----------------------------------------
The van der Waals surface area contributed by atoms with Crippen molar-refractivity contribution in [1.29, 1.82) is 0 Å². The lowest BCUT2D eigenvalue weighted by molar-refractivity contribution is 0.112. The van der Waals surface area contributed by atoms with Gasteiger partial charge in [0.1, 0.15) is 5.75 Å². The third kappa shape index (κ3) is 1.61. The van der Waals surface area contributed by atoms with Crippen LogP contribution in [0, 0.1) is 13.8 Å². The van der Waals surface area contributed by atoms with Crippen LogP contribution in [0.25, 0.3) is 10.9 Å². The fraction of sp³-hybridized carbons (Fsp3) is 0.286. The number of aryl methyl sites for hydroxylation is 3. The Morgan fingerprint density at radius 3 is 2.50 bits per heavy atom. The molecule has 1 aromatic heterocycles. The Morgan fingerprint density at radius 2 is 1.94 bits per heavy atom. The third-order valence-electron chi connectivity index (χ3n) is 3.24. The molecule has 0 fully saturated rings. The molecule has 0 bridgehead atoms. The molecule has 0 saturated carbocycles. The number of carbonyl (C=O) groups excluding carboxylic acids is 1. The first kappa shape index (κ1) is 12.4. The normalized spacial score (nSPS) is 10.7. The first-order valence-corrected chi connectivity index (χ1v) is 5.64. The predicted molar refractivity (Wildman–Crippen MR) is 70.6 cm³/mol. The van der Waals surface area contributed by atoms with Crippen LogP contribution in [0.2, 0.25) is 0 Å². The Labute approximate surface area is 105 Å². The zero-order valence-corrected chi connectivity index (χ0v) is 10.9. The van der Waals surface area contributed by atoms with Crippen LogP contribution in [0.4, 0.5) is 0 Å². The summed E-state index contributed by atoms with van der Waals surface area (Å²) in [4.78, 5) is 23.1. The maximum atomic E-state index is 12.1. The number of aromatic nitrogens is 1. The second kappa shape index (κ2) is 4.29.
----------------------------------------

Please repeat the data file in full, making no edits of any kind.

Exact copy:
The van der Waals surface area contributed by atoms with Crippen molar-refractivity contribution in [1.29, 1.82) is 0 Å². The lowest BCUT2D eigenvalue weighted by molar-refractivity contribution is 0.112. The van der Waals surface area contributed by atoms with Gasteiger partial charge in [0.1, 0.15) is 5.75 Å². The third kappa shape index (κ3) is 1.61. The van der Waals surface area contributed by atoms with Crippen LogP contribution in [0, 0.1) is 13.8 Å². The van der Waals surface area contributed by atoms with Crippen LogP contribution in [0.25, 0.3) is 10.9 Å². The fraction of sp³-hybridized carbons (Fsp3) is 0.286. The number of aryl methyl sites for hydroxylation is 3. The Morgan fingerprint density at radius 3 is 2.50 bits per heavy atom. The molecule has 1 aromatic heterocycles. The Morgan fingerprint density at radius 2 is 1.94 bits per heavy atom. The third-order valence-electron chi connectivity index (χ3n) is 3.24. The molecule has 0 fully saturated rings. The molecule has 0 bridgehead atoms. The molecule has 0 saturated carbocycles. The number of carbonyl (C=O) groups excluding carboxylic acids is 1. The first kappa shape index (κ1) is 12.4. The normalized spacial score (nSPS) is 10.7. The first-order valence-corrected chi connectivity index (χ1v) is 5.64. The predicted molar refractivity (Wildman–Crippen MR) is 70.6 cm³/mol. The van der Waals surface area contributed by atoms with Crippen LogP contribution in [0.2, 0.25) is 0 Å². The Labute approximate surface area is 105 Å². The zero-order valence-corrected chi connectivity index (χ0v) is 10.9. The van der Waals surface area contributed by atoms with Crippen LogP contribution in [0.4, 0.5) is 0 Å². The summed E-state index contributed by atoms with van der Waals surface area (Å²) in [4.78, 5) is 23.1. The maximum atomic E-state index is 12.1. The number of aromatic nitrogens is 1. The second kappa shape index (κ2) is 4.29.